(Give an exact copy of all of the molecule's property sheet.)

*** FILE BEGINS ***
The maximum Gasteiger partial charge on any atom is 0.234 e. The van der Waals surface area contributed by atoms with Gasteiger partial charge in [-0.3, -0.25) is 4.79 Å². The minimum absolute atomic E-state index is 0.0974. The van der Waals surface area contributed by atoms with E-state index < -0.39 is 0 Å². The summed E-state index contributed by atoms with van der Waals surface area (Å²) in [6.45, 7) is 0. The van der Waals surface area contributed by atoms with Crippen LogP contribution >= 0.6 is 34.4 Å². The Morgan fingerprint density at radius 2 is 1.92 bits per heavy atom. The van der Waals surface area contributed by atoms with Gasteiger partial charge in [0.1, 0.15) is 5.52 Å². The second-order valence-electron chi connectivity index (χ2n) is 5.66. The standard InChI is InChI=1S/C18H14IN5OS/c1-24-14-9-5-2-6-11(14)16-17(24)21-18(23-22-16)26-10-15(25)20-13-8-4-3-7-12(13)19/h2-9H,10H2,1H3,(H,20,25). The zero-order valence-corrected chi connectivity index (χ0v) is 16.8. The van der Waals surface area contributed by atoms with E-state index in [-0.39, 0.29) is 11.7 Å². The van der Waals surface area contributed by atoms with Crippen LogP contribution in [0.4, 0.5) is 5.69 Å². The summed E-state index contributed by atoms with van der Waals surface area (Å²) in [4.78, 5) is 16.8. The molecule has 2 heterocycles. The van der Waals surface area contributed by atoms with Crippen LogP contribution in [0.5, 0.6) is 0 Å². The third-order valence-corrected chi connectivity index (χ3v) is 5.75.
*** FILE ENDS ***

The maximum Gasteiger partial charge on any atom is 0.234 e. The van der Waals surface area contributed by atoms with Gasteiger partial charge in [-0.3, -0.25) is 4.79 Å². The minimum absolute atomic E-state index is 0.0974. The van der Waals surface area contributed by atoms with E-state index < -0.39 is 0 Å². The summed E-state index contributed by atoms with van der Waals surface area (Å²) in [6.45, 7) is 0. The van der Waals surface area contributed by atoms with Crippen LogP contribution >= 0.6 is 34.4 Å². The Morgan fingerprint density at radius 2 is 1.92 bits per heavy atom. The van der Waals surface area contributed by atoms with Gasteiger partial charge in [0.1, 0.15) is 5.52 Å². The second-order valence-electron chi connectivity index (χ2n) is 5.66. The standard InChI is InChI=1S/C18H14IN5OS/c1-24-14-9-5-2-6-11(14)16-17(24)21-18(23-22-16)26-10-15(25)20-13-8-4-3-7-12(13)19/h2-9H,10H2,1H3,(H,20,25). The zero-order valence-corrected chi connectivity index (χ0v) is 16.8. The van der Waals surface area contributed by atoms with E-state index in [-0.39, 0.29) is 11.7 Å². The van der Waals surface area contributed by atoms with Crippen LogP contribution in [0.4, 0.5) is 5.69 Å². The summed E-state index contributed by atoms with van der Waals surface area (Å²) in [4.78, 5) is 16.8. The molecule has 2 heterocycles. The van der Waals surface area contributed by atoms with Crippen LogP contribution in [0.5, 0.6) is 0 Å². The third-order valence-corrected chi connectivity index (χ3v) is 5.75.